Underwater ROVs (Remotely Operated Vehicles) are submersible, robotic systems, used to observe the depths of large bodies of water by operators from shore, or by divers in the water.
ROVs range in size; they can be as small as a basketball to as big as a large SUV. The prices also vary greatly. They start at a few thousand dollars and can go up to millions of dollars. Underwater ROVs are used in a variety of industries: Search and Rescue, Military, Recreation and Discovery, Aquaculture, Marine Biology, Oil, Gas, Offshore Energy, Shipping, Submerged Infrastructure, and more. They allow operators to capture photo and video footage to inspect and monitor ports, harbours and vessels, bring innovation to pipe inspections, locate underwater targets and explore the depths of our oceans, lakes and rivers.
A work class ROV is used for ocean floor exploration and inspections at depths that divers are often unable to reach. They act as a safe alternative to divers and are often used in offshore energy projects and deep archaeological investigations. The typical depth rating for a Work Class ROV ranges from 3,000 meters (9,800 feet) to 6,000 meters (19,700 feet).
A light work class ROV is ideal for moderate to deep depths; the ROV is deployed from ships in lieu of divers to explore. It can be used during inspections to make repairs. Large extensions, such as laser scanners or specialized inspection devices and sensors, can be added on. The depth rating for Light Work Class ROVs falls within the range of 1,000 meters (3,280 feet) to 3,000 meters (9,800 feet).
An Observation Class ROV is small in size, used to explore lakes, rivers and coastal waters. They are often used to test water safety prior to a diver entering the water during missions and conducting inspections. Able to be equipped with sonar and custom sensors, they are versatile vehicles. The depth rating for Observation Class ROVs depending on the model, typically ranges from 300 meters (984 feet) to 1,000 meters (3,280 feet).
The micro or mini ROV is the smallest class, often used to inspect hard to reach areas at shallow depths, such as pipe systems and submerged infrastructure. The depth rating for Micro and Mini class ROVs generally ranges from 100 meters (328 feet) to 300 meters (984 feet).
Remotely operated vehicles were first tested in the 1960's by the U.S. Navy to retrieve sunken data. In 1966, the Navy’s Cable-controlled Underwater Recovery Vehicle (CURV) successfully recovered an atomic bomb that went missing off the coast of Spain.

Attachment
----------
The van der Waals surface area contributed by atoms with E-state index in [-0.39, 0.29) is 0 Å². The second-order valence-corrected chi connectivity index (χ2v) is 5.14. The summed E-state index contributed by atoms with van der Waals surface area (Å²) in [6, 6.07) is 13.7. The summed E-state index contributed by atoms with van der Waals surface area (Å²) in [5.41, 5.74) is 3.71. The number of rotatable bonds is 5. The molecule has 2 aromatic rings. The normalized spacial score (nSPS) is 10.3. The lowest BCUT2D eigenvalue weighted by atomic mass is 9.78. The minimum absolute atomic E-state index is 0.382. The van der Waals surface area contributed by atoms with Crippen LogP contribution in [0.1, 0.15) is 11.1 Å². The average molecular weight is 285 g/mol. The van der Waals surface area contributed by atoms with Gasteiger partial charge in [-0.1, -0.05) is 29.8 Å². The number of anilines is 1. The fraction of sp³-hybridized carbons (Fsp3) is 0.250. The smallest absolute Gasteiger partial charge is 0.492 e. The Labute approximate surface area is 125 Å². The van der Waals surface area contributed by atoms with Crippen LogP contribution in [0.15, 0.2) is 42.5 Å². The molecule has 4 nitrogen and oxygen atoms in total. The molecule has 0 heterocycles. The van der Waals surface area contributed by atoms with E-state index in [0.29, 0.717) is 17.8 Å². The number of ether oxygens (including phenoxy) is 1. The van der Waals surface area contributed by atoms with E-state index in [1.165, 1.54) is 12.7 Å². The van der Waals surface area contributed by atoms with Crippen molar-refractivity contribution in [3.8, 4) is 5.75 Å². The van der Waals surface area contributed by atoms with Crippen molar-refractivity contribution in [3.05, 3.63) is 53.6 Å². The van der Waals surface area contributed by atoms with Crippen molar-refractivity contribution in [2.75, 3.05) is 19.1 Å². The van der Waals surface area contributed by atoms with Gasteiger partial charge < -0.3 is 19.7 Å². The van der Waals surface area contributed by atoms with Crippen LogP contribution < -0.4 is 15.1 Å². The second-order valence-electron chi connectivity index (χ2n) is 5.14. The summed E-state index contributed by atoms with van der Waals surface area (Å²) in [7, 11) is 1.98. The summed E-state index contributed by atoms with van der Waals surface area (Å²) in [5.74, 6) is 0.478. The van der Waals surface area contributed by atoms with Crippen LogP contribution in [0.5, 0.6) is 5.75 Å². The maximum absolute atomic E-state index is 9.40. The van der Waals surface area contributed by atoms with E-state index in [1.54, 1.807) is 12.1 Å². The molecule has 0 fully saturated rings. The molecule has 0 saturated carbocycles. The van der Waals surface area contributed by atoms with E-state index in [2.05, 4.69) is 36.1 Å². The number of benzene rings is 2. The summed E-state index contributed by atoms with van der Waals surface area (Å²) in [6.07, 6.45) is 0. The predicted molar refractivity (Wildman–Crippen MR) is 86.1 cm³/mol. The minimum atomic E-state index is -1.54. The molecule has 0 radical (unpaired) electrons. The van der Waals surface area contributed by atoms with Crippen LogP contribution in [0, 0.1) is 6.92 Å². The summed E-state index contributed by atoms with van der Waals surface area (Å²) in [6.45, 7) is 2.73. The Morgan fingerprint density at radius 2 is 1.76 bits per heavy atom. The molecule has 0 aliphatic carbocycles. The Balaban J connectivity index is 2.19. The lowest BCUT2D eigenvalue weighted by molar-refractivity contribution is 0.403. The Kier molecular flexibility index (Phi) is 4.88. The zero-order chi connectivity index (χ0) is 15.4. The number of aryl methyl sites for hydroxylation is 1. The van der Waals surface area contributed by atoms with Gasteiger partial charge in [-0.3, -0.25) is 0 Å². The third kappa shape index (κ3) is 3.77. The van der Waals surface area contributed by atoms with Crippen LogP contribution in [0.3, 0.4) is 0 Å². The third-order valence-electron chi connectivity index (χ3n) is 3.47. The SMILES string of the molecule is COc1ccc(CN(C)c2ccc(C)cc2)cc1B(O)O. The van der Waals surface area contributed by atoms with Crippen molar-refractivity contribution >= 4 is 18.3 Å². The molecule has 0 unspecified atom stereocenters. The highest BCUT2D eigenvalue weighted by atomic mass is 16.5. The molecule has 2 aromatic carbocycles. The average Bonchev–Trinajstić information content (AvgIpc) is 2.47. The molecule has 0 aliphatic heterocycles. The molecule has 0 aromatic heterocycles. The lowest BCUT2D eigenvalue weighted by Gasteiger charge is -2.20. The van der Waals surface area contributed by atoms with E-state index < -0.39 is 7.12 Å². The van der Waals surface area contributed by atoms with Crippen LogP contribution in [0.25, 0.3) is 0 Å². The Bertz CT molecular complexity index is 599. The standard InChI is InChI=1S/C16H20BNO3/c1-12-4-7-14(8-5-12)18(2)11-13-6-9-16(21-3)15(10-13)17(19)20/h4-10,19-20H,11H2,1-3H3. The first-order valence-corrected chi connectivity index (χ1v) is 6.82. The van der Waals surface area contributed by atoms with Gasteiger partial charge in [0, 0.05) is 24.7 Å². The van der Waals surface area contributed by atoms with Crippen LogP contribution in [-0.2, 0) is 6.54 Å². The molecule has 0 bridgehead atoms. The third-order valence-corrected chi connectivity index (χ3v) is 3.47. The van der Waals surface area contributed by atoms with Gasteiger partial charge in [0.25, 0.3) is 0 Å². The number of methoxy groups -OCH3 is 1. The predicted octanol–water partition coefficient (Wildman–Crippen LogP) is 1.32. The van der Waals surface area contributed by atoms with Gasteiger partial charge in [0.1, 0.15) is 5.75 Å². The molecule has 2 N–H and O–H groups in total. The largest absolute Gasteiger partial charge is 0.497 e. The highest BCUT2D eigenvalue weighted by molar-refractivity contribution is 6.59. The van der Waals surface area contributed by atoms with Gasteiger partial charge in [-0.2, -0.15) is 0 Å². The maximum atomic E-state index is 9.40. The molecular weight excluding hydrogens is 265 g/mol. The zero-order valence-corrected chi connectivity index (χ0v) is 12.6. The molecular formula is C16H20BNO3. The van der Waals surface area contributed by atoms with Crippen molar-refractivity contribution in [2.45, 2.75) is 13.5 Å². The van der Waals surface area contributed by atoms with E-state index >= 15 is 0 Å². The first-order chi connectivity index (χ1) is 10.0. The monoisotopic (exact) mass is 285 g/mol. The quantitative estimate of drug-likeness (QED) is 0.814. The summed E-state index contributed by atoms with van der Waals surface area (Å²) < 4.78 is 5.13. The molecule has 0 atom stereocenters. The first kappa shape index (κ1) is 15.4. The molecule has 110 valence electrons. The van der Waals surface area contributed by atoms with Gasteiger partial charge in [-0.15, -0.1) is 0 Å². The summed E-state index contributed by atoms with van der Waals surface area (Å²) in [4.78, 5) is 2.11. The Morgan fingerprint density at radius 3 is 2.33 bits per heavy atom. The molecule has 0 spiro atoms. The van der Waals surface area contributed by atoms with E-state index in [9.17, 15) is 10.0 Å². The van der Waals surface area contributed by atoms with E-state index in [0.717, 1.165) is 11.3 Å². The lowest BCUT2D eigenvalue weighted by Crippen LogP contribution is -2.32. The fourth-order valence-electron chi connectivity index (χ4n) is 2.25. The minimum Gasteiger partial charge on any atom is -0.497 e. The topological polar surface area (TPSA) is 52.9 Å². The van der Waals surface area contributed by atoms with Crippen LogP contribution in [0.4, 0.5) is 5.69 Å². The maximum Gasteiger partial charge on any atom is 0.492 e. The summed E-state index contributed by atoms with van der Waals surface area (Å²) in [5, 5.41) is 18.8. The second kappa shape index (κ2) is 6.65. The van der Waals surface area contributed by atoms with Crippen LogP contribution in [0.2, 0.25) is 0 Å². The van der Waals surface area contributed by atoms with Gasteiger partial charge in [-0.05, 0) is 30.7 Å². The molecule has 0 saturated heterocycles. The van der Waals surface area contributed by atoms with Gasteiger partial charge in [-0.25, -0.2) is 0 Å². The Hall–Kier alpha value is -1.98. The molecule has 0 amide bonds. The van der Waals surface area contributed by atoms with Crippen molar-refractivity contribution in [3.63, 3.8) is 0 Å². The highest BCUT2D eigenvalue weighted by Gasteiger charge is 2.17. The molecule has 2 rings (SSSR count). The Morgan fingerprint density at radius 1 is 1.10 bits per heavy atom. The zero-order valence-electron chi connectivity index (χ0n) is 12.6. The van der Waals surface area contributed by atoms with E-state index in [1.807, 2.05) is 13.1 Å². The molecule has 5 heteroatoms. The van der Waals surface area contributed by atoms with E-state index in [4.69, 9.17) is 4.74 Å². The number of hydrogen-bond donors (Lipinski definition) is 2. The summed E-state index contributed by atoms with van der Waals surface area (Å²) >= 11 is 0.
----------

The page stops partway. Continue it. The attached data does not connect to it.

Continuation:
In 1973, the crew from Pisces – a notable deep-sea submarine that sunk off the coast of Ireland - was saved by a remotely operated vehicle. Over the course of the following decade, underwater ROV systems became a crucial tool used in various industries.
Work class ROVs were the pioneers and are still being widely used today. Observation ROVs are the newest to the market; however, they have filled the gap, specializing in shallow water observation and inspections.
Due to its compact design and easy to use inspection technology, underwater ROVs can be deployed in a moment’s notice. This is highly beneficial in emergency situations where time is limited, and in areas that are too narrow or difficult to reach by divers. Deep Trekker ROVs can be deployed in as little as 30 seconds.
Underwater ROVs are robust and rugged in design, built to withstand harsh water environments, and require minimal maintenance. Typically, ROVs can last years without the need for major repairs.
Depending on the conditions and type of operation, divers can only remain submerged underwater up to 30 minutes to an hour at a time and most jobs require a dive team consisting of 2-3 divers - commercial diver, standby diver, and supervisor - for a single mission. Depending on its battery life, an ROV can remain underwater for hours on end. The Deep Trekker DTG3 ROV for example, has a battery life of up to 8 hours.
One of the most remarkable benefits of the ROV is its photo and video recording capabilities; they can provide high resolution footage. In dark and murky waters, an ROV can be deployed to record, and later be reviewed for documentation and results. Alternatively, the footage can be edited to serve for documentary programming.
Depending on its size, an ROV is capable of maneuvering and inspecting small and hard to reach areas. This is critical when collecting data that would otherwise be unattainable by divers.